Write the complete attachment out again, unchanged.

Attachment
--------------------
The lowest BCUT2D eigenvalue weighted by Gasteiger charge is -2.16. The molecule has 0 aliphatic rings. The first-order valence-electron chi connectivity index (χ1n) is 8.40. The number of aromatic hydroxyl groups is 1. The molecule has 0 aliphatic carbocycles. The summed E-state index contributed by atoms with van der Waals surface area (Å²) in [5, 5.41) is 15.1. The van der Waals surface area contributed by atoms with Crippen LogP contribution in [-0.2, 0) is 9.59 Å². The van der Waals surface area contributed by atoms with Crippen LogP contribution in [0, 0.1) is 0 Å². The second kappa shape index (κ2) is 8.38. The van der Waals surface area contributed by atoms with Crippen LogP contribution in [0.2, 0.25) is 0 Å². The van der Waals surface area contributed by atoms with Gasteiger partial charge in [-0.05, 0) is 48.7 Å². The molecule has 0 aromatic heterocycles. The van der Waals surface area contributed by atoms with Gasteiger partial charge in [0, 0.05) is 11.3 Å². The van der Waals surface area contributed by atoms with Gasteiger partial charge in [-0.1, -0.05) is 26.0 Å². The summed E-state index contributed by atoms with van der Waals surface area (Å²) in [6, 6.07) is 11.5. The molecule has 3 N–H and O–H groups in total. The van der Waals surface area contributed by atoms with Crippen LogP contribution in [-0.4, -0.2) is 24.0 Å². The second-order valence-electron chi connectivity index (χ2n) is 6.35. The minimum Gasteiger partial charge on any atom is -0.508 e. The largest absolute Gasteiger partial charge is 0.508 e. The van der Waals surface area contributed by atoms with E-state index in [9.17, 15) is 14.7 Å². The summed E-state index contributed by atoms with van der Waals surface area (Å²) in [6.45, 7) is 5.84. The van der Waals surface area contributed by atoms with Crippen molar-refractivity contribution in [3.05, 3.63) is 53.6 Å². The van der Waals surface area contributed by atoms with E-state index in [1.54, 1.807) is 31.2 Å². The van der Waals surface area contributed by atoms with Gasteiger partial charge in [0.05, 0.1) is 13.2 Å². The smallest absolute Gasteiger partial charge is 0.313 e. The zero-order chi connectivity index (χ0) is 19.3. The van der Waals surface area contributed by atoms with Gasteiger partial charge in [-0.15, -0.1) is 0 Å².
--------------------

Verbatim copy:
The lowest BCUT2D eigenvalue weighted by Gasteiger charge is -2.16. The molecule has 0 aliphatic rings. The first-order valence-electron chi connectivity index (χ1n) is 8.40. The number of aromatic hydroxyl groups is 1. The molecule has 0 aliphatic carbocycles. The summed E-state index contributed by atoms with van der Waals surface area (Å²) in [5, 5.41) is 15.1. The van der Waals surface area contributed by atoms with Crippen LogP contribution in [-0.2, 0) is 9.59 Å². The van der Waals surface area contributed by atoms with Crippen LogP contribution in [0, 0.1) is 0 Å². The second kappa shape index (κ2) is 8.38. The van der Waals surface area contributed by atoms with Crippen LogP contribution in [0.2, 0.25) is 0 Å². The van der Waals surface area contributed by atoms with Gasteiger partial charge in [-0.05, 0) is 48.7 Å². The molecule has 0 aromatic heterocycles. The van der Waals surface area contributed by atoms with Gasteiger partial charge in [0, 0.05) is 11.3 Å². The van der Waals surface area contributed by atoms with Gasteiger partial charge in [-0.1, -0.05) is 26.0 Å². The summed E-state index contributed by atoms with van der Waals surface area (Å²) in [6, 6.07) is 11.5. The molecule has 3 N–H and O–H groups in total. The van der Waals surface area contributed by atoms with Crippen LogP contribution in [-0.4, -0.2) is 24.0 Å². The second-order valence-electron chi connectivity index (χ2n) is 6.35. The minimum Gasteiger partial charge on any atom is -0.508 e. The largest absolute Gasteiger partial charge is 0.508 e. The van der Waals surface area contributed by atoms with E-state index in [9.17, 15) is 14.7 Å². The summed E-state index contributed by atoms with van der Waals surface area (Å²) in [6.45, 7) is 5.84. The van der Waals surface area contributed by atoms with Crippen molar-refractivity contribution in [3.05, 3.63) is 53.6 Å². The van der Waals surface area contributed by atoms with E-state index in [1.54, 1.807) is 31.2 Å². The van der Waals surface area contributed by atoms with Gasteiger partial charge in [0.05, 0.1) is 13.2 Å². The smallest absolute Gasteiger partial charge is 0.313 e. The zero-order chi connectivity index (χ0) is 19.3. The van der Waals surface area contributed by atoms with Gasteiger partial charge in [-0.15, -0.1) is 0 Å².